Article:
4. Saturday’s performance continues to reinforces one unavoidable truth: the Revolution is lost without Shalrie Joseph. And in saying that, it’s time to start thinking about the future. OK, so the Revs may have played better on Saturday than the last time Shalrie missed a match due to suspension (see last year’s 3-0 drubbing against the Union on Jul. 16). But let’s be honest: they’d be up a creek if their skipper had to miss a significant amount of time. Last year, there was some thought given to the idea of Stephen McCarthy possibly inheriting Joseph’s role down the road. And who knows? That idea may not be completely dead. Granted, it’s not easy to replace a center half of Joseph’s caliber. But, the Revs can’t continue to assume that Joseph – who’ll turn 34 next month – will be ready to go every week perfectly healthy (or without incurring a retroactive suspension, for that matter). It’s time to start considering grooming – or think about acquiring – a potential apprentice.

5. Jay Heaps cares more about results than the scoreline. Shortly after Chris Pontius gave D.C. the upper hand, Heaps could’ve easily made a direct switch when he introduced Fernando Cardenas in the 86th minute. Instead, he took out Kevin Alston, leaving only three defenders in front of Reis. Although the move may not have produced its intended result, it was a refreshing idea. Instead of playing it close to the vest and limiting the damage, Heaps wanted points and that substitution reinforced that idea. Sure, a three-man backline could’ve opened the door for another D.C. goal. But so what? A 2-1 loss still leaves you with the same amount of points as a 3-1 defeat: zero.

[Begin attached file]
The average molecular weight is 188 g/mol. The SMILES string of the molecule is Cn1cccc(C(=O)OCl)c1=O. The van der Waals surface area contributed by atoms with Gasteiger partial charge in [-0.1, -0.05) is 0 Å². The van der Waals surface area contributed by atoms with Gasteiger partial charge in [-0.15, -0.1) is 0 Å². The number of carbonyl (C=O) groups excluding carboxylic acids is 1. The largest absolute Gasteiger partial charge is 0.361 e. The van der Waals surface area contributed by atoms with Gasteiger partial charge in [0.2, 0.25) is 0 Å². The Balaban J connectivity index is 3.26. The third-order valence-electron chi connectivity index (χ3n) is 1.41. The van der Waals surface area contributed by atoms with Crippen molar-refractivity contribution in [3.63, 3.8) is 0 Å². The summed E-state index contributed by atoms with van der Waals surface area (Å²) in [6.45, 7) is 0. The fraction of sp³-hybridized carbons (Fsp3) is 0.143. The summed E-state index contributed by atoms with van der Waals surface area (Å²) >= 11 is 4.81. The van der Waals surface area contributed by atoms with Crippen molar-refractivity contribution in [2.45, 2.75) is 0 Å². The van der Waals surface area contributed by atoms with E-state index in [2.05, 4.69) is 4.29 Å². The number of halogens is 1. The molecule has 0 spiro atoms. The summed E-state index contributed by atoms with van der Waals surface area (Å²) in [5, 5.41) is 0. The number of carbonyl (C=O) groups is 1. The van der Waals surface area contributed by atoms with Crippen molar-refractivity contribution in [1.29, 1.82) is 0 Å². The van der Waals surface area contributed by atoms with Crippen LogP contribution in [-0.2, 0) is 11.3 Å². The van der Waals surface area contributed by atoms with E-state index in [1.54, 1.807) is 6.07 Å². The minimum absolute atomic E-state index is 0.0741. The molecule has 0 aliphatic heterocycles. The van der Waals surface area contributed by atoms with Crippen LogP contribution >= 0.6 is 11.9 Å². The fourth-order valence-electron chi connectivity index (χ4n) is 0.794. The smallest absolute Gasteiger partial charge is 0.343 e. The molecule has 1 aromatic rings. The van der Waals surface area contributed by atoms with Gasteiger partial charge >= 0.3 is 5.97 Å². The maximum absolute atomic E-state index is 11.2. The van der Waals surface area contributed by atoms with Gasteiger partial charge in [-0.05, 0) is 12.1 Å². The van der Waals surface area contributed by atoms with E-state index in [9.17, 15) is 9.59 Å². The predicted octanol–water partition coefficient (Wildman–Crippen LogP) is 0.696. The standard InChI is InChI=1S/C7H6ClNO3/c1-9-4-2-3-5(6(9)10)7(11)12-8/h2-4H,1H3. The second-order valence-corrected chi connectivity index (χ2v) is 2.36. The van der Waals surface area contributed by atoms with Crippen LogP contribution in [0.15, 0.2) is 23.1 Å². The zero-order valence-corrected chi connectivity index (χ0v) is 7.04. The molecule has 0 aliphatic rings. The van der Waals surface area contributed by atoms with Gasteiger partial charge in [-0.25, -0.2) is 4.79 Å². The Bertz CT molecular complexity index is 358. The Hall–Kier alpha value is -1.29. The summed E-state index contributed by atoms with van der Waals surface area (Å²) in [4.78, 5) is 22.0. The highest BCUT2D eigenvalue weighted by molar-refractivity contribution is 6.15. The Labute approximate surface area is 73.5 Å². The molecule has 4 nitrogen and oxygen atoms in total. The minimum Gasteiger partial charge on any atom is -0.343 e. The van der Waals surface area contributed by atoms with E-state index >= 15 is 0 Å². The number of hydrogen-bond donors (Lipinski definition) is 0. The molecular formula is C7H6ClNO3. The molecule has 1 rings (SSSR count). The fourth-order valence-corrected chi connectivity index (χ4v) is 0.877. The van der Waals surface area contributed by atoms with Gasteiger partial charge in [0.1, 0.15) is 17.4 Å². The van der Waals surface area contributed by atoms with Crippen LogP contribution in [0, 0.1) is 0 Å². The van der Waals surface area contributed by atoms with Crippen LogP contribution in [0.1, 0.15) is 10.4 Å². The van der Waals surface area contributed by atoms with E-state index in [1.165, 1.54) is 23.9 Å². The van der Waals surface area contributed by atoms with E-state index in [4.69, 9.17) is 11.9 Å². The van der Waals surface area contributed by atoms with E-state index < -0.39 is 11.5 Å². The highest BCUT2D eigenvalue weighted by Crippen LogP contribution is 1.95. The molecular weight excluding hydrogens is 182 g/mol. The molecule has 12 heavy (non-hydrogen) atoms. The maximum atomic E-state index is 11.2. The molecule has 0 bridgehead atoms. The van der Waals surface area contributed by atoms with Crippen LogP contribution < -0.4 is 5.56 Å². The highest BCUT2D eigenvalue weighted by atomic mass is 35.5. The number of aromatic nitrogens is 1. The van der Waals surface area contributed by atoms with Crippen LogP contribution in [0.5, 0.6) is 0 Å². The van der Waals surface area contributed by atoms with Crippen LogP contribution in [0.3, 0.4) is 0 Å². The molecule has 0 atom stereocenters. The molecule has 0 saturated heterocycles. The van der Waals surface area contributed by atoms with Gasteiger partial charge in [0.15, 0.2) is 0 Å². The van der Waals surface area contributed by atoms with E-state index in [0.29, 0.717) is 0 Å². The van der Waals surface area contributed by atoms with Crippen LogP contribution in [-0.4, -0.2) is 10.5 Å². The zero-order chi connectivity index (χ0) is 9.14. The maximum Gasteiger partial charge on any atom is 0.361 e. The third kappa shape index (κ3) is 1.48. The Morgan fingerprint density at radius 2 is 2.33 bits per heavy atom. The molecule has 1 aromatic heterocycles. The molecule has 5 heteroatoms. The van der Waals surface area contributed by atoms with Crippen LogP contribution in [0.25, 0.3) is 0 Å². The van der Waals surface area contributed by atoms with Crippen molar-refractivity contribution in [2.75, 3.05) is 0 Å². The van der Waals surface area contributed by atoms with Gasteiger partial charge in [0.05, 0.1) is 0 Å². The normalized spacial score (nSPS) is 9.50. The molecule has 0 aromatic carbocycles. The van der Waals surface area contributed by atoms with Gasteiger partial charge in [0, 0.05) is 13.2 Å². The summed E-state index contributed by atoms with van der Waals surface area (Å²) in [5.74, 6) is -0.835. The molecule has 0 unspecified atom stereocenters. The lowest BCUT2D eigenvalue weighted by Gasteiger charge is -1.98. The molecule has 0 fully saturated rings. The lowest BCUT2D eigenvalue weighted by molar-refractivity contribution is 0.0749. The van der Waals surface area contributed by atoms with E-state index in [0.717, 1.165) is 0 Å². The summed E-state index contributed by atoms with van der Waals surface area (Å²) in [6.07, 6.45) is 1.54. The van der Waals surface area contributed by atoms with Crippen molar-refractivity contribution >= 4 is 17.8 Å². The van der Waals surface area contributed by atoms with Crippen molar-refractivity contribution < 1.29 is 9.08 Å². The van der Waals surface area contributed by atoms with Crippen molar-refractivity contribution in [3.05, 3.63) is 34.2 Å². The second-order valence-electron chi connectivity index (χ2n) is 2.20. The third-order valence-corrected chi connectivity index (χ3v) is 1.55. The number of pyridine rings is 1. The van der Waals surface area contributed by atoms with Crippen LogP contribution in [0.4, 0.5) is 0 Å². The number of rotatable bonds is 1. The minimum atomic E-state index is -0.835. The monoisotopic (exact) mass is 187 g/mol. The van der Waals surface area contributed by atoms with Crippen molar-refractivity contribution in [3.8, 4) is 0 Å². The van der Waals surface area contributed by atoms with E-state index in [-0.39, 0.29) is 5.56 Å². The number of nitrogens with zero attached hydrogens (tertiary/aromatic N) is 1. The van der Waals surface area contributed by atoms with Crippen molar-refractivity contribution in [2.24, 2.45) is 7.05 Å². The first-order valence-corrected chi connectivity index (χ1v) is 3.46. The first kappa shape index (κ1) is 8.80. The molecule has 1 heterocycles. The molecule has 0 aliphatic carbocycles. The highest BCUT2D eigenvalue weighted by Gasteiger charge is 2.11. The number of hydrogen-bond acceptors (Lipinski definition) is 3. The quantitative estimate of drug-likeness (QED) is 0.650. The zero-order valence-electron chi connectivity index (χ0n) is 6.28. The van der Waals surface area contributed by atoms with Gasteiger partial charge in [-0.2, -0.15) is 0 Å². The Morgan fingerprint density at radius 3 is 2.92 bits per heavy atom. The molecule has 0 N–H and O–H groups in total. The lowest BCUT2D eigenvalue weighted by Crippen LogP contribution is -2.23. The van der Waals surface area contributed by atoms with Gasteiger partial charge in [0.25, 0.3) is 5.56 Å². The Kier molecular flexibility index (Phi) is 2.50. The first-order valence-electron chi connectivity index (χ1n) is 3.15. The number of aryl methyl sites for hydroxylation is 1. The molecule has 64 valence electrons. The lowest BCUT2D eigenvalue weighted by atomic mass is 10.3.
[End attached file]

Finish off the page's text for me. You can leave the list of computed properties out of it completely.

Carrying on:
Print Friendly


  1. Scott

    April 15, 2012 at 5:59 pm

    Agree w/ #5. That Alston substitution was very interesting, a refreshing change from last year. I wasn’t sure if I agreed with it, but it was a ballsy move.

  2. Soccer Soap Box

    April 15, 2012 at 8:36 pm

    Nice list.

    I’m all over number 5… if there’s a new “attacking” mentality, they need to see it through and go for it. Question is, will this get tested as the season wears on? Will be interesting to watch.

    Number four is an interesting one. If Simms was a youngster, he’d be the one to groom. More importantly, I think the team is better when Shalrie is on the fiend an “turned on”… but that hasn’t been the case in all the games this year.

    Will be an interesting 2012 no matter how you slice it.

  3. Ben Saufley

    April 16, 2012 at 1:44 pm

    Good points except for the disparity between 2 and 3. You can’t praise Nguyen while criticizing Sene. Dude has two goals and an assist while still regaining match fitness. Nguyen has 11 shots this season, 2 of which have been on frame (this from the Revs website – may not count last game). For comparison, Sene’s numbers at that source are 9 shots, 6 on frame. So if you want to talk accuracy, hanging onto the ball, you can’t argue FOR Nguyen and against Sene.